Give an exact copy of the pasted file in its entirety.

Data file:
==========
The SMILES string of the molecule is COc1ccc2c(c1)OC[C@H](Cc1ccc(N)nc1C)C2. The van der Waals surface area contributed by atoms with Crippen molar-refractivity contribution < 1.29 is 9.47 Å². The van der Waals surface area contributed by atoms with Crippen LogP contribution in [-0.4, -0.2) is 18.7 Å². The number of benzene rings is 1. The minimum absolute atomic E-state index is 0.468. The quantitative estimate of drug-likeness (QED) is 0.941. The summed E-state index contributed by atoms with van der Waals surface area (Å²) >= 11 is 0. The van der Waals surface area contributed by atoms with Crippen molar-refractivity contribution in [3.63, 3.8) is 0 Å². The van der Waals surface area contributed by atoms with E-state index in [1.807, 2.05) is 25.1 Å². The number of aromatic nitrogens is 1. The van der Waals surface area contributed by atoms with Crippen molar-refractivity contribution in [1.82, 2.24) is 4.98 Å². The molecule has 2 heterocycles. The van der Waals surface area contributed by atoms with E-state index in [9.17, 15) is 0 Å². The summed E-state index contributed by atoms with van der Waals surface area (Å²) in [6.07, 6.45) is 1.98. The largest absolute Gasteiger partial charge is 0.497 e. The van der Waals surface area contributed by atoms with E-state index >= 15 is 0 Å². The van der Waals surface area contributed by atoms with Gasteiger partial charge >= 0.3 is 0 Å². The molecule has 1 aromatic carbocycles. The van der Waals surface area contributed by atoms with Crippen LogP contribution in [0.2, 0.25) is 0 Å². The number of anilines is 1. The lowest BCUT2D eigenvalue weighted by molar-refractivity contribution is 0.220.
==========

The SMILES string of the molecule is COc1ccc2c(c1)OC[C@H](Cc1ccc(N)nc1C)C2. The van der Waals surface area contributed by atoms with Crippen molar-refractivity contribution < 1.29 is 9.47 Å². The van der Waals surface area contributed by atoms with Crippen LogP contribution in [-0.4, -0.2) is 18.7 Å². The number of benzene rings is 1. The minimum absolute atomic E-state index is 0.468. The quantitative estimate of drug-likeness (QED) is 0.941. The summed E-state index contributed by atoms with van der Waals surface area (Å²) >= 11 is 0. The van der Waals surface area contributed by atoms with Crippen molar-refractivity contribution in [3.63, 3.8) is 0 Å². The van der Waals surface area contributed by atoms with E-state index in [1.807, 2.05) is 25.1 Å². The number of aromatic nitrogens is 1. The van der Waals surface area contributed by atoms with Crippen molar-refractivity contribution in [1.82, 2.24) is 4.98 Å². The molecule has 2 heterocycles. The van der Waals surface area contributed by atoms with E-state index in [9.17, 15) is 0 Å². The summed E-state index contributed by atoms with van der Waals surface area (Å²) in [6.07, 6.45) is 1.98. The largest absolute Gasteiger partial charge is 0.497 e. The van der Waals surface area contributed by atoms with E-state index >= 15 is 0 Å². The van der Waals surface area contributed by atoms with Gasteiger partial charge >= 0.3 is 0 Å². The molecule has 1 aromatic carbocycles. The van der Waals surface area contributed by atoms with Crippen LogP contribution in [0.2, 0.25) is 0 Å². The number of anilines is 1. The lowest BCUT2D eigenvalue weighted by molar-refractivity contribution is 0.220.